Tuesday, July 8, 2008

The Self - Sufficient Business Model

Today’s post will be brief. In fact, provided that interactions with “My Liberal Professor” are as eventful as expected later today, I may post again.

For the time being, I am undertaking a burgeoning tradition. Before going to the gym in the morning, I recess momentarily to the library where I can check the daily news, get a cup of coffee (actually, I prefer Espresso and water, an “Americano”), and mess around on the internet until exhausting my supply of liquid energy. Today is particularly interesting because I am awaiting for the U.S. stock markets to open in approximately fifteen minutes because I have two small buys scheduled.


First, I am picking up a couple of shares of Parker Drilling. This is a company involved in the oil business. They perform drilling operations internally but also rent out oil-production equipment. This, like my other pending buy, is a long-term investment. My prediction is that compromise will likely come between environmentalists and economic realists, and while vast oil drilling in America will likely never come to fruition, some additional production level may be exercised. If this bodes true, then Parker Drilling stands ready to be knee-deep in that action. More optimistically, I hope that the hypothesis above proves correct and that this, in turn, causes the company to become very enticing for larger market oil-production companies. Certainly a buyout or, at the very least, reinvigorated invested capital in this well-run company would be a positive occurrence for my small investment.

My second purchase is motivated more by wishful thinking than savvy investing. I am purchasing a few shares of Smith and Wesson, the handgun manufacturer that is currently available on the cheap. It is currently under five dollars a share, but in the past year had been above twenty. News out of Washington, D.C. helps this company. The city will have to give into gun ownership so says the recent Supreme Court judgment on the matter. However, the city is pushing to limit (or prohibit) the sale of semi-automatics. This would mean that the only viable handgun available in the city, more or less, would be the revolver. And Smith and Wesson is the juggernaut of the revolver industry. Should this predicted path come to pass in D.C., perhaps precedent will be set for other areas dead set on limiting the second amendment. If this precedent becomes habit, Smith and Wesson should stand to gain the most.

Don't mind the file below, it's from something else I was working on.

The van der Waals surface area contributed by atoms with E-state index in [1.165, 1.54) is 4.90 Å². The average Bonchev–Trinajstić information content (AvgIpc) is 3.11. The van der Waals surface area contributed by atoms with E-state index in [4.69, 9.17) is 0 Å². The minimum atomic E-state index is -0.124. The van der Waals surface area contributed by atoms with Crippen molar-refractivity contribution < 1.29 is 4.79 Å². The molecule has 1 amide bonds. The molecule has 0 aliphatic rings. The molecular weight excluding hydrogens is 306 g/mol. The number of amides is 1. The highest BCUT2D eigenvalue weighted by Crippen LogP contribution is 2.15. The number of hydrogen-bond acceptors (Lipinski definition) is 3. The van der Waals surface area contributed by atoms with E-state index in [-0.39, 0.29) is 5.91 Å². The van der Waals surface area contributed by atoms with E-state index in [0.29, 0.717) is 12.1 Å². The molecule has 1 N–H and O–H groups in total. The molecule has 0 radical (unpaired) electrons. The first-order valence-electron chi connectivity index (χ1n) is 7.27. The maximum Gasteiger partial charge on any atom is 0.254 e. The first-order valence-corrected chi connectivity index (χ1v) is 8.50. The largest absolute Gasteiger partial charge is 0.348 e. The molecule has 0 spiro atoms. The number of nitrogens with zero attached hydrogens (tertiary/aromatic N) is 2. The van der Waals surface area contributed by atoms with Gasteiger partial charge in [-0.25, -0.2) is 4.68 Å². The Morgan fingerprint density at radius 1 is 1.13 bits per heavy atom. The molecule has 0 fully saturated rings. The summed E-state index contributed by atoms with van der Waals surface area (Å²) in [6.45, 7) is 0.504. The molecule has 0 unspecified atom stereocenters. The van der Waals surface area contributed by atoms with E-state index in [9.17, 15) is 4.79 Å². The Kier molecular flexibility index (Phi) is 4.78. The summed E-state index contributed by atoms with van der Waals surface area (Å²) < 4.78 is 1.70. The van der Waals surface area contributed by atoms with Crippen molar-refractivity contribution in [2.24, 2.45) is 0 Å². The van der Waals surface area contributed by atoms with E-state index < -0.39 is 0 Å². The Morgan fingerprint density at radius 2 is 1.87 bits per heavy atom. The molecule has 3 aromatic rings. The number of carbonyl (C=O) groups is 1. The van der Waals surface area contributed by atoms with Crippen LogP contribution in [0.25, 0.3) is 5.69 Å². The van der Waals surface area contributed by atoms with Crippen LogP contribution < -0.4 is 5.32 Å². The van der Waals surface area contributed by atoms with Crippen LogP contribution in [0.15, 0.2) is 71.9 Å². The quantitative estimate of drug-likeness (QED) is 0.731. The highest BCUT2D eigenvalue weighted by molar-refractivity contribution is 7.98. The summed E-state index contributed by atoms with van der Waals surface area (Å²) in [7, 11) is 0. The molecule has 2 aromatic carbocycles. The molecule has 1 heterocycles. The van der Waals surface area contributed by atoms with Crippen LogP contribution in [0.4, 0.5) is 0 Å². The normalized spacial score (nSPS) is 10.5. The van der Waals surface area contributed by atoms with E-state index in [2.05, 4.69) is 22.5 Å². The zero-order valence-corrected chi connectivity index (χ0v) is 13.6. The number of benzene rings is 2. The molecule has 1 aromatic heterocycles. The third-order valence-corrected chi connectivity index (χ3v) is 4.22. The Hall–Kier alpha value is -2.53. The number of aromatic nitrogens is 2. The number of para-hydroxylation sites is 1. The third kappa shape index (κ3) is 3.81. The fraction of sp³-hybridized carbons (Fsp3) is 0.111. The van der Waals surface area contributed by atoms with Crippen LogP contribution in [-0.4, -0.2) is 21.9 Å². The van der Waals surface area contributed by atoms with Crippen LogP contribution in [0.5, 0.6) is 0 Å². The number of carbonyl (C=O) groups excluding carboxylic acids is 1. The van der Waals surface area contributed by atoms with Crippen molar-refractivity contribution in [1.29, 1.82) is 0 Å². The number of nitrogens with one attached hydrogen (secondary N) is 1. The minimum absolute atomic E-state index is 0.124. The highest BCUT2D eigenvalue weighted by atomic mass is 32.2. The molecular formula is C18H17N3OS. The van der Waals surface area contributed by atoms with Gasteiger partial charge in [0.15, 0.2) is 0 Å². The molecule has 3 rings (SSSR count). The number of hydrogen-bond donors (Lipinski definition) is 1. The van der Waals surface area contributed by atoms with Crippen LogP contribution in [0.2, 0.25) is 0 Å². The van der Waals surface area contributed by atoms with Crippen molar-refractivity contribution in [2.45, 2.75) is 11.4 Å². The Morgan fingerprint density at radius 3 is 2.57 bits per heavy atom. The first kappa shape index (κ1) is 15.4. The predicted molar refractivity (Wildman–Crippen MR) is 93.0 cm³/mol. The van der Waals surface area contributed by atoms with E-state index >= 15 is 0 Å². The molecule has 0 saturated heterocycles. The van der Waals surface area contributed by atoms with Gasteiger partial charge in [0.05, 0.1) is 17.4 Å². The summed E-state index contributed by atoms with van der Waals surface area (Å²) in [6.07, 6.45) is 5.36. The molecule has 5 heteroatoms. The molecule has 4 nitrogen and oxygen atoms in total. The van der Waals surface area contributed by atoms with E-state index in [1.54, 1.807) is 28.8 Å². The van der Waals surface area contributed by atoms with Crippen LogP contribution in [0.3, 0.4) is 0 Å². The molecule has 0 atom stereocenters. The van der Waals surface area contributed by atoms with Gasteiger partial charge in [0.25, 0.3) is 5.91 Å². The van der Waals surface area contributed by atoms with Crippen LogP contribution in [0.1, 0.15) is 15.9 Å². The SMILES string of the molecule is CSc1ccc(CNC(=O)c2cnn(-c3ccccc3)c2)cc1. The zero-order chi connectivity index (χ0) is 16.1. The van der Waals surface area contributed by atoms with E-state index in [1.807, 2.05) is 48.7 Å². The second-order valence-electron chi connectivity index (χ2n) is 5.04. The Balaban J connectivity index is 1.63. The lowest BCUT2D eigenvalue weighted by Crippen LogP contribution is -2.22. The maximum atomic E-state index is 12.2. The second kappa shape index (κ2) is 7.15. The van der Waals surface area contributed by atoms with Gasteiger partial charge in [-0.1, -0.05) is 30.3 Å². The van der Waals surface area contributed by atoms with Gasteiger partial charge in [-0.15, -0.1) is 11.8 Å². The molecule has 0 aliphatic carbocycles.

And, since I am in an economic sort of mind this morning, I would like to mention something else I have been pondering lately. I ask: Is there any better business model than that of the national collegiate fraternity? To maintain full disclosure, I admit that I am a former member of Sigma Phi Epsilon here on the University of South Florida campus. But, just recently, I became aware that the national fraternity system is nothing more than a business with a large majority of involved individuals developing income for a very small minority of executives. For these executives, the fraternity represents nearly the perfect, automatically sustained business system.